Why Red Meat is Healthy for You and the Planet

August 24, 2019

Prior to modern times, when folks are disconnected with all types of meat, the majority of households had livestock. Cattle, goats, and sheep were the “assets” of each family. Today, and for decades in developed countries, chicken has been touted as the lean, healthy meat. Cattle have recently been blamed as a main contributor to global warming, further pinning a target on this grazer.

Ever since the FDA’s war on healthy fats, it’s been drilled into our heads that lean protein is better for you. Red meat is the devil. Why then, did every ancient culture consume red meat, particularly sheep and goat, over poultry?

Separating the understanding of conventional versus naturally grown (‘naturally’ here I am referring to free of all types of pesticides, grazed, no-till, organic, non-GMO and the like) becomes a bit hairy, but in this article I will compare organic poultry to organically grown, grassfed red meats, and touch on why grazers actually limit global warming and carbon dioxide issues, not cause them.

Simply, you are what you eat, eats.

Organic chickens today are fed organic corn or wheat, and sometimes supplemented with organic vegetables, herbs, and fruits. They may have access to open space, which may have grass, and may have bugs. However, if they are not given enough space or moved regularly, the bug population decreases and they are still subsisting on organic feed. While this is of course better than its conventional brother (or maybe third cousin twice removed), it is still not truly as nature designed.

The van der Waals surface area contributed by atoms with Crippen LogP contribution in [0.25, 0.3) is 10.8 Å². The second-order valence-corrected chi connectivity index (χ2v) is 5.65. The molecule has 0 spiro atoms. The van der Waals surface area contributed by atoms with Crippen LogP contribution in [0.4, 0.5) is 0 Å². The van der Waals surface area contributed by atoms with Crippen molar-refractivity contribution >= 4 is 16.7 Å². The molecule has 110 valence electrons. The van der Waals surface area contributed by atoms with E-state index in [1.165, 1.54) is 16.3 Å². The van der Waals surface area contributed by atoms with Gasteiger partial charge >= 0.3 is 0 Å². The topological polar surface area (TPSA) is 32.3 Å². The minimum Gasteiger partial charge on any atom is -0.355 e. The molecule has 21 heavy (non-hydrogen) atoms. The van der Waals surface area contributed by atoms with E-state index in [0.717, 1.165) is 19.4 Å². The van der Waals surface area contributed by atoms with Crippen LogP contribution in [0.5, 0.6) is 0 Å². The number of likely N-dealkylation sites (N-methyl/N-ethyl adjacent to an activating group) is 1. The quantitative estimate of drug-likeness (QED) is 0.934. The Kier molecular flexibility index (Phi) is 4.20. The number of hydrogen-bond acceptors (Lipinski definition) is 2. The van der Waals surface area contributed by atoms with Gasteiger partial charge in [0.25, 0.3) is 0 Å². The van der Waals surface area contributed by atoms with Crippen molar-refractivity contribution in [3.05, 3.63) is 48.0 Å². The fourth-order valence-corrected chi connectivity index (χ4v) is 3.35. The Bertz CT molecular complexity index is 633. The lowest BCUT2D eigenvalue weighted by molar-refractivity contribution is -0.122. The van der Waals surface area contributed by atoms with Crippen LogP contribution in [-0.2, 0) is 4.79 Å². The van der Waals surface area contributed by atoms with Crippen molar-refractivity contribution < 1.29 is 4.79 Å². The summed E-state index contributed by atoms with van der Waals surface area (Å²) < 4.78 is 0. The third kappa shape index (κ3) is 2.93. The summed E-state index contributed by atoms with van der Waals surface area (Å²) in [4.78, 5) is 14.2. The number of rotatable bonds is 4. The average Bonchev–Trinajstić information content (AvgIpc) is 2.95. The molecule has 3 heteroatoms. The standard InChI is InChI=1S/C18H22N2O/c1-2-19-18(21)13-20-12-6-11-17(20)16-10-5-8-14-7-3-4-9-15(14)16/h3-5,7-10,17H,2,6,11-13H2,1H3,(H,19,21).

Just as feeding corn to a cow is not how the animal was built to eat, so chickens and turkeys are not meant to consume mainly grains or corn, with a smidgen of bugs thrown in. You want to be sure that the chicken you are purchasing gets access to new grasses (for bugs!) daily.

Red meat lives a very different life than poultry. For starters, and perhaps most importantly, grazing animals eat solely grass and other herbs of the field. Smaller red meats, like sheep and goat, are more efficient animals and thus have less fat and toxins in their bodies. This is why they were the meat of choice for ancient societies.

There is a big difference between grassfed livestock that have access to grass, and grassfed livestock that are brought to fresh, new pasture every day or every few days. This is called adaptive or intensive grazing, and is important for optimum nutrient density (for both the land and animals). We also focus on keeping the livestock on fresh pasture, rather than hay, as long as possible. Fresh grass is more nutrient dense than dried . Although during the winter months, some supplementary hay cannot be avoided, we seek to limit that as much as possible. Be sure to ask your farmer how your meat is grassfed, not just if it is or isn’t.

Many also believe that red meat carries a deeper ecological footprint, which Joel Salatin explains in his book Folks This Ain’t Normal, is not true. The design of grasslands is to be grazed by herds of bison and grazing animals, and is a genius one. The animals convert the carbon dioxide into usable nutrients, putting them back into the soil and building top soil. He goes on to explain that uncut grasses actually cause more carbon dioxide to off gas into the atmosphere. Grazing animals “cut” these grasses, limiting this issue. Farming that focuses on keeping carbon in the soil, where it belongs, is called carbon sequestering agriculture. The grazing animal cannot be taken out of the equation of steady soil health growth.

Check out this video from Joel covering Cows and Climate Change.

If you are comparing parasites and bacteria count, chicken takes the top position for food-borne illnesses, as well.

We love chicken, and I am not saying that we should not eat chicken. I am saying that we need to rethink our conception of red meats against the facts, and be sure we are making the right health choices for our families.

Danielle Olson Jones

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